Banten Lama was once an important harbormaster city on the western end of Java Island, an ancient cosmopolitan city, thanks to the trade in pepper and other spices.

Around the 16th century, the city had a population of some 100,000 people. Its residents hailed not just from Banten and other regions of the archipelago, but also from other parts of the world, including China, the Middle East, India and Europe.

The establishment of the Banten Sultanate was inseparably linked to the alliance between the sultanates of Cirebon and Demak. It was, therefore, not surprising that Banten Lama adopted the spatial planning of Javanese cities.

The palace, the Grand Mosque and the city square were located at the same site, surrounded by walls that no longer stand.

There were two palaces in Banten Lama: Kaibon Palace, where the queen mother lived; and Surosowan Palace, the residence of the sultans. Presently, only remains of the two palaces can be found there.

Not far from the city square is Karangantu Seaport, which was considered pivotal for the Banten Sultanate. Tom Pires, a Portuguese author and medicine expert who came to Banten Lama in 1523, said in his book Suma Oriental that the seaport was the second-biggest harbor in the Sunda Kingdom, after Sunda Kelapa. Karangantu is now a small port where fishermen moor their ships.

To the northwest of the Grand Mosque is Speelwijk Fortress. Although only its outer walls and foundation remain, the greatness of its architecture still shines through.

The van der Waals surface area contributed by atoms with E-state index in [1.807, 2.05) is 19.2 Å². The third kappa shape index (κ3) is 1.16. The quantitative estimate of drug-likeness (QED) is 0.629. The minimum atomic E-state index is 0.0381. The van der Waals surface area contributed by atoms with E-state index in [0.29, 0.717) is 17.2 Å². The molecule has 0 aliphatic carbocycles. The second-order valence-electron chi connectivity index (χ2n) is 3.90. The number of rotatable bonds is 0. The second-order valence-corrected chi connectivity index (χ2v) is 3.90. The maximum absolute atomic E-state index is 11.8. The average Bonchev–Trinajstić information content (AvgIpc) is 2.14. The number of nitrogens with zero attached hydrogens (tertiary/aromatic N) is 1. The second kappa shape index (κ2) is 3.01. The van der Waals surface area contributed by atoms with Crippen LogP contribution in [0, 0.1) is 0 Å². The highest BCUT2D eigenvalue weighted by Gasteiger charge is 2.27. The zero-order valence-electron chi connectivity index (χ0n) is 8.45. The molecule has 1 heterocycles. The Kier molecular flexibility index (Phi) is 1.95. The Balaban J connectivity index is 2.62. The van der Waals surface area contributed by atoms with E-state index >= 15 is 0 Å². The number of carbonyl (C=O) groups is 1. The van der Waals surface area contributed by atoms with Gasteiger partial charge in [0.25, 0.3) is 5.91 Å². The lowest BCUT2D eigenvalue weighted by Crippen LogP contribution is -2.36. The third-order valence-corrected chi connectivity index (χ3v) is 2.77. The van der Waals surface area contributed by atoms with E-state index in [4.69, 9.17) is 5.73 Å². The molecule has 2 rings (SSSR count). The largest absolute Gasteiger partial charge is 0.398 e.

There are two versions regarding who built the fortress. According to one, it was built during the rule of Sultan Ageng Tirtayasa by an architect of Chinese descent.

According to the other, it was built during the rule of Sultan Abu Nasr Abdul Kahhar, or Sultan Haji, as he was also popularly called, by Hendrick
Loocaszoon Cardeel from 1681-1684. The fortress was named in honor of then-Dutch East Indies Governor Cornelis Janszoon Speelman.

Across from the fortress, separated by a small canal, is Indonesia’s oldest temple, Avalokitesvara. It is said that the temple was built by noted Muslim preacher Sunan Gunung Jati in 1542, because he had a wife of Chinese descent. Sunan Gunung Jati was the father of Maulana

Hasanuddin, founder of the Banten Sultanate. Other historians believe the temple was built in 1652, i.e. during the Banten Kingdom’s golden period under the rule of Sultan Ageng Tirtayasa. Whichever version is correct, the temple points to religious tolerance in ancient Banten Lama.

Other sites worth visiting in the area are the Pecinan Tinggi mosque, Lake Tasik Kardi, the beaches of Kerkhoff and Pasir Putih -- all located within a 3-kilometer radius of the Grand Mosque.

As of today, only the Grand Mosque and Avalokitesvara temple are still intact and well maintained. Remains only are left of other buildings. Yet, it is from the remains and the interactions between the locals with the sites that visitors can feel the romance of the glory of the Banten Sultanate in the past.

Against the backdrop of the evening sunshine, a visit to the city could be an unforgettable experience.[kes]